Sketch by artist Alice Angus
MID Pennine Arts and the Lancaster District Chamber of Commerce have announced the launch of As It Comes, a new commission by artist Alice Angus working with local independent traders, shopkeepers and marketstall owners to celebrate and highlight the overlooked skills, unseen knowledge and rich history of traders in the community.
As it Comes is part of the Lancaster Talking Shop project, which celebrates independent shops and shopkeepers, through artists, designers, photographers and musicians working with local businesses to document, celebrate and highlight their role in the community. The project will highlight some of the unique aspects of Lancaster’s traders and residents, allowing shoppers and visitors to see the area in a new light. Organisers have undertaken the project as part of broader initiatives to raise the profile of traders and increase visitors to areas of Lancaster that have been adversely affected by the economic climate.
As It Comes continues Alice’s work on markets and shops exploring the communities and community bonds they support. Alice was inspired by the skills, crafts and care of traders she got to know in Lancaster, the history of cotton production and the combination of old and new technologies in the area. The resulting work combines traditional embroidery with drawing and cutting edge digital printing on fabric to produce a new series of large scale works to be shown in New Street in November and December.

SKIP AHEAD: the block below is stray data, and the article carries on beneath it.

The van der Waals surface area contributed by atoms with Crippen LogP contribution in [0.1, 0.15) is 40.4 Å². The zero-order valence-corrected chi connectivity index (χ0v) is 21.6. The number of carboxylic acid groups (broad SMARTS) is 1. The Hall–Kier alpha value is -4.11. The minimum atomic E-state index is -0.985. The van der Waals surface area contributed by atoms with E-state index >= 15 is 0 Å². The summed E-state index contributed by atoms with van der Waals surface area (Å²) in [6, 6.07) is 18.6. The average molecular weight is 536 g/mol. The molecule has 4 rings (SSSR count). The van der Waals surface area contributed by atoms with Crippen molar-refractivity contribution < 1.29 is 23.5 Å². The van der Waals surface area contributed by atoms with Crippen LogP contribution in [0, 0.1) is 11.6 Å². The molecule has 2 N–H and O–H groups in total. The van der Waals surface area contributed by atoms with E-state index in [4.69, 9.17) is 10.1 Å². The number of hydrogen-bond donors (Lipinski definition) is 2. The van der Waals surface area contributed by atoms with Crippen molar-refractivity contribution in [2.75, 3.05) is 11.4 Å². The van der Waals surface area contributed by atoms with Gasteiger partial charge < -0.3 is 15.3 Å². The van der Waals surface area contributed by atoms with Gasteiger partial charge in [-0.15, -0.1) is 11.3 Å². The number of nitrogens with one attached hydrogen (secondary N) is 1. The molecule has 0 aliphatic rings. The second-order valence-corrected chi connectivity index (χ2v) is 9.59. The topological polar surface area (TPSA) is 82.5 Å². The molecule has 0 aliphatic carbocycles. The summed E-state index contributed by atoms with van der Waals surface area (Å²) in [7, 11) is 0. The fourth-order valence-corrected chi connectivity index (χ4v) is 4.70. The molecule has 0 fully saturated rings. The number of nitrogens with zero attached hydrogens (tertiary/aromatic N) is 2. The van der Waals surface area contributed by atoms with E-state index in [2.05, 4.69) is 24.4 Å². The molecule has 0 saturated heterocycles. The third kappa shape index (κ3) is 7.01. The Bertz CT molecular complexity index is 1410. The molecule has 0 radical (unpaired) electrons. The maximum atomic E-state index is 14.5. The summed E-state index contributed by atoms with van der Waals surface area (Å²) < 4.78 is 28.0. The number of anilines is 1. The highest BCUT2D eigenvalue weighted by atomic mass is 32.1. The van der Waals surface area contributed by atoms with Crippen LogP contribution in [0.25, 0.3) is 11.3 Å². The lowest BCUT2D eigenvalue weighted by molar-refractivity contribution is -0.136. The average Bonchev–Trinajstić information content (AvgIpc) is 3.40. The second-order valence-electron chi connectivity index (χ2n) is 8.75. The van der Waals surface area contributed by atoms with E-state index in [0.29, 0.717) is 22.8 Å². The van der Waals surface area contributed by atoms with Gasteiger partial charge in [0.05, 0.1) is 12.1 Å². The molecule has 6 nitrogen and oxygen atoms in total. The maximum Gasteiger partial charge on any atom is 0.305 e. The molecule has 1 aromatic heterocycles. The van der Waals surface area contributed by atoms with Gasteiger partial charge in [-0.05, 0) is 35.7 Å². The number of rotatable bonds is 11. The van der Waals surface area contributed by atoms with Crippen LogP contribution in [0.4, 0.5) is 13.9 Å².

Lucy Green, Talking Shop Project Coordinator from Mid Pennine Arts, said: “Working closely with our partners, we’ve developed a project with local roots that brings a fresh perspective to what makes Lancaster such a unique place. Having worked closely with retailers, Alice’s work will fill the shop windows of what is now the last empty retail unit on New Street, encouraging shoppers to look at Lancaster in a new light.”
Alice Angus, said: “At first I was amazed to find that within a five minute walk I could have a wedding dress made by a local designer, pick up some home cured ham, local cheese and vegetables, have a suit made and then go to have my chainsaw sharpened. The range of independent traders and their skills is impressive. I’ve been overwhelmed by the generosity and kindness of all the people and traders I’ve met in Lancaster. They’ve shared memories and allowed me to see ‘behind the scenes’ – and draw and photograph them at work! I’ve found a rich heritage of independent trade that people are rightly proud of, something vitally important to support, preserve and build on in the future.”
Mid Pennine Arts is delivering the project in partnership with Lancaster District Chamber of Commerce, Storey Gallery and the History Department of Lancaster University.